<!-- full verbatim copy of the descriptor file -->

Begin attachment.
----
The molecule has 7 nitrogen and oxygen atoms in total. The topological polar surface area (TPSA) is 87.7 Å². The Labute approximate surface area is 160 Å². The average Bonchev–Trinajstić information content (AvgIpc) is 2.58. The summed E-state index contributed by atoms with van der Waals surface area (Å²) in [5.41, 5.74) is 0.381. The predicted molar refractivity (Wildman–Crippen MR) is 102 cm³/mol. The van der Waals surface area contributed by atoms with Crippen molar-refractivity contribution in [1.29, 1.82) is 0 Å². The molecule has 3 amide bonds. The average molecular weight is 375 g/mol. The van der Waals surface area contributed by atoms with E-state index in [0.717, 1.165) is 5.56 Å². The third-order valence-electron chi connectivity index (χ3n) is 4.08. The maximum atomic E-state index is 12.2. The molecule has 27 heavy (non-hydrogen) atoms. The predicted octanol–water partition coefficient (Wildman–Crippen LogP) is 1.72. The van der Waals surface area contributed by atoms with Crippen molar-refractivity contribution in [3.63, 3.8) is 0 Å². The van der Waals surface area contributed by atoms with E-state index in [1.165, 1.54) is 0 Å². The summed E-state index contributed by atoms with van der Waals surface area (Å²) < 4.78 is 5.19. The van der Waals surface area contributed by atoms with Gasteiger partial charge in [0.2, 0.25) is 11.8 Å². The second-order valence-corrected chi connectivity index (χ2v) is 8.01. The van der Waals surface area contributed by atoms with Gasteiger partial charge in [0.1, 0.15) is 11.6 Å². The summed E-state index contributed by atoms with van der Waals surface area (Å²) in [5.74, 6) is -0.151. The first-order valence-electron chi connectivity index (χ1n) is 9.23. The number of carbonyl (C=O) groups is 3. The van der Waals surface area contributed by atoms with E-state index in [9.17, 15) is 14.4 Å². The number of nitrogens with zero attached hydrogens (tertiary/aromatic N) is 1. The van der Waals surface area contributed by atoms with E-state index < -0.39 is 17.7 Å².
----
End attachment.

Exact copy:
The molecule has 7 nitrogen and oxygen atoms in total. The topological polar surface area (TPSA) is 87.7 Å². The Labute approximate surface area is 160 Å². The average Bonchev–Trinajstić information content (AvgIpc) is 2.58. The summed E-state index contributed by atoms with van der Waals surface area (Å²) in [5.41, 5.74) is 0.381. The predicted molar refractivity (Wildman–Crippen MR) is 102 cm³/mol. The van der Waals surface area contributed by atoms with Crippen molar-refractivity contribution in [1.29, 1.82) is 0 Å². The molecule has 3 amide bonds. The average molecular weight is 375 g/mol. The van der Waals surface area contributed by atoms with E-state index in [0.717, 1.165) is 5.56 Å². The third-order valence-electron chi connectivity index (χ3n) is 4.08. The maximum atomic E-state index is 12.2. The molecule has 27 heavy (non-hydrogen) atoms. The predicted octanol–water partition coefficient (Wildman–Crippen LogP) is 1.72. The van der Waals surface area contributed by atoms with Crippen molar-refractivity contribution in [3.63, 3.8) is 0 Å². The van der Waals surface area contributed by atoms with E-state index in [1.165, 1.54) is 0 Å². The summed E-state index contributed by atoms with van der Waals surface area (Å²) < 4.78 is 5.19. The van der Waals surface area contributed by atoms with Gasteiger partial charge in [0.2, 0.25) is 11.8 Å². The second-order valence-corrected chi connectivity index (χ2v) is 8.01. The van der Waals surface area contributed by atoms with Gasteiger partial charge in [0.1, 0.15) is 11.6 Å². The summed E-state index contributed by atoms with van der Waals surface area (Å²) in [5.74, 6) is -0.151. The first-order valence-electron chi connectivity index (χ1n) is 9.23. The number of carbonyl (C=O) groups is 3. The van der Waals surface area contributed by atoms with E-state index in [9.17, 15) is 14.4 Å². The number of nitrogens with zero attached hydrogens (tertiary/aromatic N) is 1. The van der Waals surface area contributed by atoms with E-state index < -0.39 is 17.7 Å².